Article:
Racism is a real problem in the global economy and there is still a long way to go before a level playing field is achieved. Racism consists of conduct or words or practices that disadvantage or advantage people because of their color, culture, or ethnic origin. It can be subtle or overt, intentional or unwitting. For example, racism can be expressed by giving uninformed people titles without any real authority to go with them, or more overtly by enforcing unequal compensation policies. Both occurrences would negatively impact people in the workplace. People who feel discriminated against because of racism admit feeling isolated and alone in the company where they work, with few people to interact with during their daily business routines. Some of the most common examples of racism in the workplace include the following (One Workplace Equal Rights n.d.).
- A workplace has a small proportion of workers from minority ethnic groups, not properly reflecting the ethnic breakdown of the area
- Staff responsible for recruitment end up unconsciously not selecting ethnic minority candidates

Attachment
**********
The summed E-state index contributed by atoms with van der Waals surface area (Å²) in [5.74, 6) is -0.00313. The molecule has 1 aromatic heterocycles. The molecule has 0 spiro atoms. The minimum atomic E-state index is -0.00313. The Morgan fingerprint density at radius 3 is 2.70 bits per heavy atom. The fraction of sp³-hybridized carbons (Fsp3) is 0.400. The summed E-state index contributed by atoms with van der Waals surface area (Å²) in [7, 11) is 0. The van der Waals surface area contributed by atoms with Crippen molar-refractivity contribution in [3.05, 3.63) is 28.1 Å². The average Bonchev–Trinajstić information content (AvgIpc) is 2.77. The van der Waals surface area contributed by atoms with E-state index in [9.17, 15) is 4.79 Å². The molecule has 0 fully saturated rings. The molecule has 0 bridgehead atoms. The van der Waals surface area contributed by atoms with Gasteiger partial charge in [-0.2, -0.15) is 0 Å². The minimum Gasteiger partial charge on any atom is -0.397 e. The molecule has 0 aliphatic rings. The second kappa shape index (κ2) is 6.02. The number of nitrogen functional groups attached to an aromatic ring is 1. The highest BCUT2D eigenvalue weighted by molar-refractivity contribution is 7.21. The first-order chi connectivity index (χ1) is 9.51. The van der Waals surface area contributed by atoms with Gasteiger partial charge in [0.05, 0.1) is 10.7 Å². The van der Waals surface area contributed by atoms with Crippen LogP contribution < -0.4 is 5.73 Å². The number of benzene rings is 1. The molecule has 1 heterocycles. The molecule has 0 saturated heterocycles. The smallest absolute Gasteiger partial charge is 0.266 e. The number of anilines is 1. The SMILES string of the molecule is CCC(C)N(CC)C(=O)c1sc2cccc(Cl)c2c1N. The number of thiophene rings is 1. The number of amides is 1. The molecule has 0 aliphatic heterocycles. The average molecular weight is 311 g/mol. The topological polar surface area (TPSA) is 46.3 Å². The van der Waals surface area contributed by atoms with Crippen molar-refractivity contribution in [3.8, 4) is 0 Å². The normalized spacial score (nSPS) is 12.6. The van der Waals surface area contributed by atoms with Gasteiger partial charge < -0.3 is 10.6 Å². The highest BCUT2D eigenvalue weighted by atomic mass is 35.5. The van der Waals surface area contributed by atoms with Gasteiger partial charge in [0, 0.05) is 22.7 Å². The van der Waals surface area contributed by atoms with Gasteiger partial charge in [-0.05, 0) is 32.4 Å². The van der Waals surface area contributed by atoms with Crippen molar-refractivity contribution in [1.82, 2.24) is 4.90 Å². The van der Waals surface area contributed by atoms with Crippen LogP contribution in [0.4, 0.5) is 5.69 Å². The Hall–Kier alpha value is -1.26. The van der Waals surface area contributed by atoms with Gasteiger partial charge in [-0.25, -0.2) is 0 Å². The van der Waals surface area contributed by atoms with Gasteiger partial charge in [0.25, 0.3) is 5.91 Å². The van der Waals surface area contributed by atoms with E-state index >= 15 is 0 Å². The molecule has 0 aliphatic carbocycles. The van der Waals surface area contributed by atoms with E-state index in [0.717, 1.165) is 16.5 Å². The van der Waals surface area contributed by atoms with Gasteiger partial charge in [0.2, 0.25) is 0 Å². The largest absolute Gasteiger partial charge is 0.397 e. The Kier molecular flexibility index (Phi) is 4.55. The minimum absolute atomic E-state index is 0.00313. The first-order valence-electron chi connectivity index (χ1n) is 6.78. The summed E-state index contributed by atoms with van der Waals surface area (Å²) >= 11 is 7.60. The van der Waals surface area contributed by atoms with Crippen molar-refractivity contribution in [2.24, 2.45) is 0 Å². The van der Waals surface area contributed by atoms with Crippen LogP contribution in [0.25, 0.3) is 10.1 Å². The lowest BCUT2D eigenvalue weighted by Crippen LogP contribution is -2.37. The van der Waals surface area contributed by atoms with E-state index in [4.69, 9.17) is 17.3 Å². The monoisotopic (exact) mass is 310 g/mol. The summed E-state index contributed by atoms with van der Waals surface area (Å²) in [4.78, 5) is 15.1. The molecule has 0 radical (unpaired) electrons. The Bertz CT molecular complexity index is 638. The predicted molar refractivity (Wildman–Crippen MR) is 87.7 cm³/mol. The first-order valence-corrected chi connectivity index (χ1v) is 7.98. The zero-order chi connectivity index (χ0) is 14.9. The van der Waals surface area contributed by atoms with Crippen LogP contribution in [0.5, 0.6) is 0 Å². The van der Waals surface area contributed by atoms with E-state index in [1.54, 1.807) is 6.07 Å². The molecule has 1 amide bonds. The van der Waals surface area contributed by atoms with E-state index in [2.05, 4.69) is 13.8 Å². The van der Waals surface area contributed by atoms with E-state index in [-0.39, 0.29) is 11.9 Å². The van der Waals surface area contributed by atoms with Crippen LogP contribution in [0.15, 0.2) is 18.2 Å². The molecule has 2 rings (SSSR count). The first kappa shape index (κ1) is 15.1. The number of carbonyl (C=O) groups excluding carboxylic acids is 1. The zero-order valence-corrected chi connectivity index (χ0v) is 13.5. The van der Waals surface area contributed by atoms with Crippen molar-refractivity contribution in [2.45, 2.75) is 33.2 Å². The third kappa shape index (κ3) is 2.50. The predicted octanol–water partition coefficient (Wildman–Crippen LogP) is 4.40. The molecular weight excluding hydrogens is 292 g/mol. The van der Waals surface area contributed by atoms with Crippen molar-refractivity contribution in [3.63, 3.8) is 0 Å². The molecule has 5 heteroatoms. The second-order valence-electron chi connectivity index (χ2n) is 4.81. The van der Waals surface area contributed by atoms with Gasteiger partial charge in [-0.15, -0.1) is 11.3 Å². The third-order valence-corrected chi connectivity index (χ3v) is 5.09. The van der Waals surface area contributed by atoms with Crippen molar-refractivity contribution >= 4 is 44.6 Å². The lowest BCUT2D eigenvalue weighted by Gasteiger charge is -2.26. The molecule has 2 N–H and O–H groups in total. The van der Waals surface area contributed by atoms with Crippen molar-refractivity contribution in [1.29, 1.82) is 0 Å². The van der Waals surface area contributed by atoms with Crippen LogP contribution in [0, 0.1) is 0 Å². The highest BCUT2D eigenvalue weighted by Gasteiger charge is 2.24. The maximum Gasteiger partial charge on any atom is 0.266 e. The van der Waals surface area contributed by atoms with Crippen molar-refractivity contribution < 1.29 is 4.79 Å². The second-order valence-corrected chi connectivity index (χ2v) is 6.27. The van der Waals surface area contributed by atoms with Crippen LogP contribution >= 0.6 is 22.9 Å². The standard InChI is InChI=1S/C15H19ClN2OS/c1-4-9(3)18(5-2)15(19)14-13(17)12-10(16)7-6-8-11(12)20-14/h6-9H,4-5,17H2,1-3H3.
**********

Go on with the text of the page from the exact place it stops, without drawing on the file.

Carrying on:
- An applicant for a job is restricted because of a concern that “they will not fit in”
- A grievance about an allegation of race discrimination takes months to be heard, and months more to be finally decided about by management
- Assumptions are made that certain racial groups have specific skills
- Promotions depend on previous acting up or supervisory experiences, which mainly white workers have
- Promotional possibilities are not advertised internally or externally, but made on the whim of a manager
- There are no procedures for promotion; it can often depend on off-hours socializing at the pub or golf course
- Workplace culture makes ethnic minority workers feel uncomfortable
- A worker is the butt of jokes that make reference to his or her race
- In a redundancy exercise, a larger number of workers from ethnic minorities are selected for redundancy than white workers
- A worker is selected under circumstances that suggest that he or she might have been selected because of having made allegations of racism
- Misconduct by ethnic minority workers leads to dismissal, whereas in similar circumstances white workers are given final warnings
- A worker is dismissed for not speaking English with his colleagues
As a Career Coaches, the right thing to do is make sure people are educated about their rights in the workplace. It is important to be aware of the key discriminating factors so that coaches can help their clients avoid potential conflicts.